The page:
Abstract

Background: Weight loss through bariatric surgery improves short-term knee pain and symptoms in patients with osteoarthritis. There is little research regarding whether patients maintain symptomatic improvement in long-term follow-up after bariatric surgery. Objectives: We hypothesized that bariatric surgery is a reliable method of maintaining weight loss in these patients with continued improvements in knee pain and symptoms at 5-year follow-up compared with baseline. Setting: University hospital. Methods: A 5-year prospective observational study was performed in patients with symptoms and radiographic evidence of knee osteoarthritis who were undergoing bariatric surgery. The Western Ontario and McMaster Universities Index of Osteoarthritis and Knee Osteoarthritis Outcome Score Surveys were administered at baseline, 6 months, 12 months, 2 years, and 5 years. Patients who met all inclusion criteria and followed up at baseline, 6 months, 1 year, and 5 years were included in the study (n = 13). Statistical analysis was performed using Student t and Wilcoxon signed rank tests. Results: Patients on average maintained a percent total weight loss of 22.3% at 5-year follow-up (P <.0001). There was a statistically significant improvement from baseline in all subscales—pain, stiffness, and physical function—as measured by Western Ontario and McMaster Universities at 6 months, 1 year, and 5 years. A statistically significant change in pain (P =.0005) and function/activities of daily living (P =.0088) was maintained at 5-year follow-up as measured by the Knee Osteoarthritis Outcome Score. Conclusions: Bariatric surgery is a reliable method to maintain weight loss, reduce pain and stiffness, and improve function in patients with knee osteoarthritis at 5-year follow-up.

Original languageEnglish (US)
Pages (from-to)979-984
Number of pages6
JournalSurgery for Obesity and Related Diseases
Volume15
Issue number6
DOIs
StatePublished - Jun 1 2019

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Bariatric Surgery
Knee Osteoarthritis
Pain
Weight Loss
Ontario
Knee
Activities of Daily Living
Nonparametric Statistics
Osteoarthritis
Observational Studies
Prospective Studies
Students
Research

All Science Journal Classification (ASJC) codes

  • Surgery

Cite this

@article{d62c54bc3fdd4d0a927d2e4131d9d42a,
title = "Improvement in knee osteoarthritis pain and function following bariatric surgery: 5-year follow-up",
abstract = "Background: Weight loss through bariatric surgery improves short-term knee pain and symptoms in patients with osteoarthritis. There is little research regarding whether patients maintain symptomatic improvement in long-term follow-up after bariatric surgery. Objectives: We hypothesized that bariatric surgery is a reliable method of maintaining weight loss in these patients with continued improvements in knee pain and symptoms at 5-year follow-up compared with baseline. Setting: University hospital. Methods: A 5-year prospective observational study was performed in patients with symptoms and radiographic evidence of knee osteoarthritis who were undergoing bariatric surgery. The Western Ontario and McMaster Universities Index of Osteoarthritis and Knee Osteoarthritis Outcome Score Surveys were administered at baseline, 6 months, 12 months, 2 years, and 5 years. Patients who met all inclusion criteria and followed up at baseline, 6 months, 1 year, and 5 years were included in the study (n = 13). Statistical analysis was performed using Student t and Wilcoxon signed rank tests. Results: Patients on average maintained a percent total weight loss of 22.3{\%} at 5-year follow-up (P <.0001). There was a statistically significant improvement from baseline in all subscales—pain, stiffness, and physical function—as measured by Western Ontario and McMaster Universities at 6 months, 1 year, and 5 years. A statistically significant change in pain (P =.0005) and function/activities of daily living (P =.0088) was maintained at 5-year follow-up as measured by the Knee Osteoarthritis Outcome Score. Conclusions: Bariatric surgery is a reliable method to maintain weight loss, reduce pain and stiffness, and improve function in patients with knee osteoarthritis at 5-year follow-up.",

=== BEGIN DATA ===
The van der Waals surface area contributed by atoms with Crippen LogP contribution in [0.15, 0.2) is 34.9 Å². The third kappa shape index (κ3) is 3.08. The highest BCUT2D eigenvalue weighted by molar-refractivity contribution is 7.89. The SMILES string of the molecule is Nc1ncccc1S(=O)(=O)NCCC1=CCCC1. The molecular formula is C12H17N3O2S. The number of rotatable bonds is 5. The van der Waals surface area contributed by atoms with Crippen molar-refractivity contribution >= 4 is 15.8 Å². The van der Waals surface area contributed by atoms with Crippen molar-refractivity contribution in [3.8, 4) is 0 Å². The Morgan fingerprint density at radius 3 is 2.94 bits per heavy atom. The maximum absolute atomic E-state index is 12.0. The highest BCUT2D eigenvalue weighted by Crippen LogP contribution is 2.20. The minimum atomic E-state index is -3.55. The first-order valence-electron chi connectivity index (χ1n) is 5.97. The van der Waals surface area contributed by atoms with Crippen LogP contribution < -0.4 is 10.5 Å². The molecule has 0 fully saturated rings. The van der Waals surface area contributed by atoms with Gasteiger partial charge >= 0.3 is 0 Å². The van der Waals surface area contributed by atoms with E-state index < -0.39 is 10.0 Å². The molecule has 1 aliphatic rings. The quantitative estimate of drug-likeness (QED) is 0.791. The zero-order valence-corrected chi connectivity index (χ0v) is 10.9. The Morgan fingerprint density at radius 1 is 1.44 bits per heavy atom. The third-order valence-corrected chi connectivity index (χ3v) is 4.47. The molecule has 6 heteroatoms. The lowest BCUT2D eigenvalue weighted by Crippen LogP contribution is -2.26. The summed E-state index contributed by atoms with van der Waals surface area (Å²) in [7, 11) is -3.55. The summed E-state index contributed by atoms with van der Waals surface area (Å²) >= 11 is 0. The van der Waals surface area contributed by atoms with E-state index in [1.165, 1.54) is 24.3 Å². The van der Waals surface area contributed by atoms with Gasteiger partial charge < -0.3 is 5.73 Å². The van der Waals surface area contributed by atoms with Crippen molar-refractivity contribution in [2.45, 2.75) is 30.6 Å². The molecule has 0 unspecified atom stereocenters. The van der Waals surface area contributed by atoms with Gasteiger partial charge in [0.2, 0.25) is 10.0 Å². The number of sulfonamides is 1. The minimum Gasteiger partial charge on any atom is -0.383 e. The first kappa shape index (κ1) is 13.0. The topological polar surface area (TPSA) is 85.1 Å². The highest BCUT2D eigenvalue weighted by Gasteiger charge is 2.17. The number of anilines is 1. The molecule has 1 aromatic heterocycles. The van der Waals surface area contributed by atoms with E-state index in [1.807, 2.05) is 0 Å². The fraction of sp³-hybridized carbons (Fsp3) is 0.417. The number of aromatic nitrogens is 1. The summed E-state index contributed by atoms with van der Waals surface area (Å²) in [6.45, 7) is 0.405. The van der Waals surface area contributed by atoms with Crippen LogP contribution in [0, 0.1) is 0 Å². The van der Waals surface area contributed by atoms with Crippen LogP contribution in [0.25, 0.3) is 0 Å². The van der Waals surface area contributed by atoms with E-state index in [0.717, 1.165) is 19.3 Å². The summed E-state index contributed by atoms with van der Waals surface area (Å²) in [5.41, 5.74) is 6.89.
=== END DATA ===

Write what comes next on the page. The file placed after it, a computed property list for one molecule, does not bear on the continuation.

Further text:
author = "Brittney Hacken and Ann Rogers and Vernon Chinchilli and Matthew Silvis and Timothy Mosher and Kevin Black",
year = "2019",